The sport in general has the power to unite the world. From the differences that arise in different cultures, sport has the ability to unite the people from different places despite their cultural differences. Cricket is almost played in every corner of the world. It has started to spread its wings and has reached every part of the world. It has been played in most parts ranging from urban cities of Europe to the rural parts of the Africa. Many of the tribes in Africa have started playing sports.
Among the pastoralist communities of Laikipia which is situated in Kenya, women have very low status – their main role is to bear children, look after the household, build houses, walk long distances in search of water and firewood and tend to small livestock. Due to lack of education and exposure, women are often not aware of their rights. Girls in this region are still threatened by retrogressive cultural practices such as female genital mutilation and early marriages, which results in girls dropping out of school early. Female genital mutilation (FGM) is a cultural practice that comprises partial or complete removal of the external genitalia for non-therapeutic purposes.
Although the practice is prohibited in Kenya, through presidential decrees of 1982 and 1989, the fact is that it is still highly practiced by most pastoralist communities and a few other communities. An estimated 140 million girls and women globally have been subjected to FGM. Many undergo FGM as young as 8 or 9 and are then pulled out of school and married off. The decision to undergo the rite is usually made by the father who is the head of the household.
This resulted in the formation of a group of individuals called as Maasai Cricket Warriors. They have dropped their spears for cricket bats. It was a group formed by males in the community to fight against these practices and for women rights. Their main motto is to empower girls and women in the society. Sports can contribute to the transformation in the status and lives of women and girls so that they can realize their rights and their full potential. Through cricket participation they promote excellence, youth leadership, reproductive health rights and economic empowerment to help girls and young women escape the cycle of poverty and retrogressive cultural practices. Today, the Warriors bowl and bat in their traditional clothing - bloodred skirts and bright, beaded necklaces.They say that throwing the ball is like throwing a spear and batting is like using a shield. They visit Maasai schools to teach cricket basics.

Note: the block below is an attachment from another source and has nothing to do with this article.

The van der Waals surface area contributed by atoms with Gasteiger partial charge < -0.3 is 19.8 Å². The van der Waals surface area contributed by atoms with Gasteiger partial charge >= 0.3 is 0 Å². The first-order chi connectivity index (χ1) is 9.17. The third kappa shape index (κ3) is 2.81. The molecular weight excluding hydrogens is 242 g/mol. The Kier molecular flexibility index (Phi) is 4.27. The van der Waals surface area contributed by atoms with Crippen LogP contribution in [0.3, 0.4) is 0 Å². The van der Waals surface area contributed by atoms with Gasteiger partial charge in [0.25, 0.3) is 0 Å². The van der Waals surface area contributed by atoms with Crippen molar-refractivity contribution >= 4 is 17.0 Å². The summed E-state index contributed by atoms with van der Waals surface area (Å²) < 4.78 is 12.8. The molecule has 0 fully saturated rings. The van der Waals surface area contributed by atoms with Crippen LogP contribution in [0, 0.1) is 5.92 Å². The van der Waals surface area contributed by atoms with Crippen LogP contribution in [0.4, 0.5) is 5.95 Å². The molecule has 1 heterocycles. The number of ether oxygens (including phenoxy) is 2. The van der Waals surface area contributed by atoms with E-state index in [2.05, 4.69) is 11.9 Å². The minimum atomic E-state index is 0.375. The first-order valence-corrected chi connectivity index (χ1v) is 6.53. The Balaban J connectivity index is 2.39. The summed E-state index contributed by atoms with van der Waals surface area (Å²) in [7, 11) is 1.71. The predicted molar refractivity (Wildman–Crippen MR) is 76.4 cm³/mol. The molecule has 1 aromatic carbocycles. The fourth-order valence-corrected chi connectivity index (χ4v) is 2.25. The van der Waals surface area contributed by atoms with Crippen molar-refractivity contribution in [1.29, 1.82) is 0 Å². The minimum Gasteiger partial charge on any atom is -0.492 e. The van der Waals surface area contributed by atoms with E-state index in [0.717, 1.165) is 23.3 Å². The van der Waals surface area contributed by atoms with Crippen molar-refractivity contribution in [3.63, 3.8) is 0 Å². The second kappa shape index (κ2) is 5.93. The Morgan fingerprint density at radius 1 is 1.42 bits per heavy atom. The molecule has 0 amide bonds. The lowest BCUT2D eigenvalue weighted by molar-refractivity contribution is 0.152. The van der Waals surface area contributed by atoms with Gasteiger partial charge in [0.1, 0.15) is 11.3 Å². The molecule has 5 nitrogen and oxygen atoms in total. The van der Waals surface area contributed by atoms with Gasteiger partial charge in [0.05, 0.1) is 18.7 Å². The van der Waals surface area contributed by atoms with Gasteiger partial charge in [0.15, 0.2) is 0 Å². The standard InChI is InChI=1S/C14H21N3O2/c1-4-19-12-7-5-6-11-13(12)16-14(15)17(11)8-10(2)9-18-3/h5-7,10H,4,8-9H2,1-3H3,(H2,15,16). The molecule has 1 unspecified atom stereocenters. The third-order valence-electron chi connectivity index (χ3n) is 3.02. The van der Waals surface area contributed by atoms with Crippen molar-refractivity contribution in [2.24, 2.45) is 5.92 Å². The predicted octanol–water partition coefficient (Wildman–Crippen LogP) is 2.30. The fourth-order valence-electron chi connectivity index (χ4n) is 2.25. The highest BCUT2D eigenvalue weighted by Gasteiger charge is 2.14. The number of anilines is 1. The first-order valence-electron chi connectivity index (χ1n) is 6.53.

The game of cricket arrived in the area in 2007. In 2009, the Warriors team was formed and the novelty of the Maasai taking up the game soon attracted media attention. The team was invited to Cape Town for the Last Man Stands championship in 2012. Since then the Warriors have never looked back and are taking massive steps to end injustice in the community. Even they have formed a Women's team.
The Maasai Ladies Cricket Team uses the sport to spread their anti-FGM message across Kenya. They encourage girls to play. Then during the breaks in game, they provide sex and health education. There is a film based on the Maasai Warriors named 'Warriors’ that films the journey from the dusty plains of the Southern Kenya to the green turf of the Lord's Cricket Ground.
The sport has already saved hundreds of girls from FGM, but there is still a long way to go to change the cultural beliefs of the elders. They believe that changing this tradition cannot happen overnight or even in next 10 years, but they are determined to bring about change in their community. We wish the team good luck and hope that these brutal practices are stopped and hope to see the team participate in global tournaments.